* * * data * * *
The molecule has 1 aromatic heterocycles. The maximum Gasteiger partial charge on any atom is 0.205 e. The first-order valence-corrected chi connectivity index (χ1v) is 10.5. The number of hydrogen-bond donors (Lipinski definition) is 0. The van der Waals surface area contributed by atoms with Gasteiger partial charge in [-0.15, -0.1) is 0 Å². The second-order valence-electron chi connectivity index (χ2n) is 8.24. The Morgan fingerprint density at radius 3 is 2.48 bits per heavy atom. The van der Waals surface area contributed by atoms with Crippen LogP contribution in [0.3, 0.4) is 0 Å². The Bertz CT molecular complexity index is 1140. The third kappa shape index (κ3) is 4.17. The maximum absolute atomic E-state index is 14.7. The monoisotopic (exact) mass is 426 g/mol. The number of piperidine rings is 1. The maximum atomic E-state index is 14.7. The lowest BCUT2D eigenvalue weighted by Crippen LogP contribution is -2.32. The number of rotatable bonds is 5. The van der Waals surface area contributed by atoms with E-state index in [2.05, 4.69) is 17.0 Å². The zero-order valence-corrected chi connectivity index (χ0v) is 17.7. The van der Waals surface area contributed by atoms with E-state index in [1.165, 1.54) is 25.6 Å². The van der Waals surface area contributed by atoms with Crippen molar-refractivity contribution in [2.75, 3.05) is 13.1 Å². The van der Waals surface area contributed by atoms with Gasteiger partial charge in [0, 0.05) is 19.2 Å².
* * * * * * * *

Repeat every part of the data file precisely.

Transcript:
The molecule has 1 aromatic heterocycles. The maximum Gasteiger partial charge on any atom is 0.205 e. The first-order valence-corrected chi connectivity index (χ1v) is 10.5. The number of hydrogen-bond donors (Lipinski definition) is 0. The van der Waals surface area contributed by atoms with Gasteiger partial charge in [-0.15, -0.1) is 0 Å². The second-order valence-electron chi connectivity index (χ2n) is 8.24. The Morgan fingerprint density at radius 3 is 2.48 bits per heavy atom. The van der Waals surface area contributed by atoms with Crippen LogP contribution in [0.3, 0.4) is 0 Å². The Bertz CT molecular complexity index is 1140. The third kappa shape index (κ3) is 4.17. The maximum absolute atomic E-state index is 14.7. The monoisotopic (exact) mass is 426 g/mol. The number of piperidine rings is 1. The maximum atomic E-state index is 14.7. The lowest BCUT2D eigenvalue weighted by Crippen LogP contribution is -2.32. The number of rotatable bonds is 5. The van der Waals surface area contributed by atoms with E-state index in [2.05, 4.69) is 17.0 Å². The zero-order valence-corrected chi connectivity index (χ0v) is 17.7. The van der Waals surface area contributed by atoms with E-state index in [1.165, 1.54) is 25.6 Å². The van der Waals surface area contributed by atoms with Crippen molar-refractivity contribution in [2.75, 3.05) is 13.1 Å². The van der Waals surface area contributed by atoms with Gasteiger partial charge in [0, 0.05) is 19.2 Å².